It turns out that doctors, more than most professionals, suffer from decision fatigue. The more decisions you make, particularly those that require careful deliberation and high stakes, the less willpower you have to make the next incremental decision. After an entire day of these types of decisions, you’re likely to avoid making any decision whatsoever.
One of my passions is programming. I view programming projects as puzzles, where the solution can be anything you want, but it has to work. As such, I frequent non-educational sites such as Dev.to.
I view teachers and students as knowledge workers. This term applies to those who have work with information, which teachers and students do on a daily basis.
The idea of decision fatigue is pretty new to me, but it does make sense. What can we do to relieve ourselves and our students on decisions?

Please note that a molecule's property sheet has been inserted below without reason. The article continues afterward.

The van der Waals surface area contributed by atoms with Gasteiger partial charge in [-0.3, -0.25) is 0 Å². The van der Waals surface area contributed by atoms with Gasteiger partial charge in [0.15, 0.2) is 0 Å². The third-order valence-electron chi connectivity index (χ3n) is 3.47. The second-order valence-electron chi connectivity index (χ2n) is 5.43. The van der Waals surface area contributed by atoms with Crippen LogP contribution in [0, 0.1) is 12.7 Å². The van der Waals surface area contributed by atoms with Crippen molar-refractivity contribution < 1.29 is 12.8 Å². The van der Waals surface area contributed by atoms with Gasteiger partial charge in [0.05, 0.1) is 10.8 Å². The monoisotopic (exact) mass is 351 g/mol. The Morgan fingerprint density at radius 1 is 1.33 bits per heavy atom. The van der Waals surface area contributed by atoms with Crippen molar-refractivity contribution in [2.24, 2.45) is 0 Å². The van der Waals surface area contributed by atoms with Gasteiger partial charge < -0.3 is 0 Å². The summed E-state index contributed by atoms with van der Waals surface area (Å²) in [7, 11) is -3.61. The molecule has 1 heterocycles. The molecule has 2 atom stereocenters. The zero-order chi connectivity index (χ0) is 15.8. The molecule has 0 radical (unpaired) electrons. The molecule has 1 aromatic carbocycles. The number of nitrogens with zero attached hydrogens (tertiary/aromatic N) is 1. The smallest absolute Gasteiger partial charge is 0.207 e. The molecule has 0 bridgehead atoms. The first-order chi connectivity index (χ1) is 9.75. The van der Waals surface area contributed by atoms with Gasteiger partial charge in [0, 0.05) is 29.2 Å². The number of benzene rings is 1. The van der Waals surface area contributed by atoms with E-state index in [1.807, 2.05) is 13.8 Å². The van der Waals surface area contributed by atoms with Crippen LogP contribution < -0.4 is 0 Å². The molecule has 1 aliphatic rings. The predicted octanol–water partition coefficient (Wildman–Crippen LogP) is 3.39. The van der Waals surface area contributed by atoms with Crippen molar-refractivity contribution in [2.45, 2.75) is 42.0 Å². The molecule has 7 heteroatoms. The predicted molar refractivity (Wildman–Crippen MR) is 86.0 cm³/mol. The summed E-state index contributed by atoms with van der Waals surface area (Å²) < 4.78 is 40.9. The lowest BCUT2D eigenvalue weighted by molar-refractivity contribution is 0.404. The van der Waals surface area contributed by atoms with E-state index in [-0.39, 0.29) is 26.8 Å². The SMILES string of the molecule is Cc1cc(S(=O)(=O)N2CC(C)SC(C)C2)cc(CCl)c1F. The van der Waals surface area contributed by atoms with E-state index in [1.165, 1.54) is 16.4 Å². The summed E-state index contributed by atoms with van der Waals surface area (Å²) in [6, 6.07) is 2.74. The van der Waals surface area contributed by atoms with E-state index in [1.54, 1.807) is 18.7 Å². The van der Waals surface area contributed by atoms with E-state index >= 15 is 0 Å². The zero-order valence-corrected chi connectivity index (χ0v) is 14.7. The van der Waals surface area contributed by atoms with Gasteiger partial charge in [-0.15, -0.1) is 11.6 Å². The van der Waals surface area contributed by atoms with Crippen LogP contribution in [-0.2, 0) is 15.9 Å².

One big thing for me is a daily checklist. This gives me a guide of things that I have to do each day, minimizing my decisions on what to do next. I also have a task list I call today. This is where I file away all the tasks I need to do over the next day/week/month/year. One of my daily tasks is to look at my today list and mark which tasks I will be completing that day. Although I’m making some decisions now, it goes quickly and I can start working through what needs to be done.